An article on the Treasury Department blog on Thursday aims to dispel “misinformation” surrounding a hotly debated proposal in Congress to require banks to report inflows and outflows on accounts holding more than $ 600 to the IRS.
“Opponents have raised the pernicious myth that banks will have to report all transactions from individual customers to the IRS,” Natasha Sarin, Assistant Deputy Secretary of the Treasury for Economic Policy, wrote on the department’s website on Thursday. “This is unequivocally false and an incorrect representation of the proposals under consideration.”
The data point the publication seeks to clarify is that the measure would not require financial institutions to report individual transactions, but rather how much money went in or out of an account with $ 600 or more over the course of a given year.
The drop in the $ 600 figure has prompted lawmakers to consider raising the threshold – House Ways and Means Chairman Richard Neal, D-MA, and Senate Finance Committee Chairman Ron Wyden, D-OR , aimed at $ 10,000. Lawmakers are also considering exempting mortgage payment withdrawals, as well as direct deposits by payroll processors, from the total, Bloomberg reported.
The higher threshold, however, failed to influence business groups such as the American Bankers Association (ABA) and the Independent Community Bankers of America (ICBA), which were among the 101 organizations that wrote to executives on Thursday. majority and minority in both houses of Congress, attacking the legislation.
“Although recent proposals suggest that increasing the de minimis threshold to $ 10,000 is less objectionable, this is a flawed assumption and will not significantly reduce the scale of this new IRS program,” said writes the groups.
Republicans, meanwhile, have sought to galvanize everyday consumers around the premise that increased IRS access to personal data is an invasion of privacy. In an op-ed published last week in the Lexington Herald-Leader, Senate Minority Leader Mitch McConnell, R-KY, pointed to a recent IRS data breach as evidence the agency should not rely on additional data.
The government’s power to demand information on wire transfers over $ 10,000 “allows them to detect things like money laundering, terrorism or tax evasion,” McConnell added.
“Indeed, the Washington liberals want to let the IRS flip through Americans’ current accounts as if everyone is a criminal or a potential terrorist until proven guilty,” he wrote.
Some individual banks have encouraged their customers to voice their opposition to the measure by contacting lawmakers in the House and Senate.
“We work for our customers and our community, not for the IRS,” Midwest City, Oklahoma-based FNB Community Bank wrote in an Aug. 31 post that still appears at the top of its Facebook page. “Join us in telling Congress that the IRS bank account profiling is intrusive and indiscriminate to our clients.” The post has been shared over 73,000 times.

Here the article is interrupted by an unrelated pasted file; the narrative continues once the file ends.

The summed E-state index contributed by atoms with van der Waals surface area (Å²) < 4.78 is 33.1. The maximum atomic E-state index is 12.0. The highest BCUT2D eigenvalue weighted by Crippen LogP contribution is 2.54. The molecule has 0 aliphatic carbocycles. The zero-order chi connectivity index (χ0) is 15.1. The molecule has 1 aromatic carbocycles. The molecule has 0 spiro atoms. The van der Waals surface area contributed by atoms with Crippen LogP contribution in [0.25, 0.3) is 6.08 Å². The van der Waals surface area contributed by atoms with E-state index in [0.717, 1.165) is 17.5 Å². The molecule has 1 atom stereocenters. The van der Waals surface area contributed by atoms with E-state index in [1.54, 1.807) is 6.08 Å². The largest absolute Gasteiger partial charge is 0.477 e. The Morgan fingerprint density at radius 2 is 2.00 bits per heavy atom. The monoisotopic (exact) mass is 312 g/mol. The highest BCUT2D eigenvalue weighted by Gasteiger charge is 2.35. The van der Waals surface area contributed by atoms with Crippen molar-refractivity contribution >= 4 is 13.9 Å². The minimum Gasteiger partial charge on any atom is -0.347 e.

“We proudly join @ICBA and others in telling Congress we serve our customers, not the IRS,” Coeur D’Alene, Idaho-based Bankcda shared September 30 on Twitter, accompanied by the hashtag #KeepMyBankingPrivate.
First Citizens State Bank, based in Whitewater, Wisconsin, in a Facebook post, linked to an ABA landing page with the ability to automatically generate a letter to Congress.
Representative Lloyd Doggett, D-TX, who sits on the House Ways and Means Committee, conceded to Bloomberg last month that the banks may have foiled Democrats in messages surrounding the data breach proposal.
Sarin’s message – and press appearances by more well-known Treasury officials – could therefore serve as a counterattack.
“The proposal does not involve any reporting of an individual’s individual transactions,” Treasury Secretary Janet Yellen told CBS News in an interview broadcast Tuesday.
The legislation was designed as a way to help the IRS collect more than $ 460 billion in unpaid taxes over 10 years by targeting high income earners.
Sarin’s post seeks to reassure middle-class Americans that those who earn a salary and receive a W-2 form each year are not the target of the tax gap measure. This segment, Sarin said, sees a 99% compliance rate on reporting wages to the IRS because the agency, employer, and employee all receive the W-2.
That compliance rate, however, falls below 50% for high earners who accumulate business income or forwarded income that is not reported by a third party to the IRS, Sarin said. This is where the bill intends to close the gap, she added.
“This proposition has been seriously misinterpreted,” Yellen told CBS News.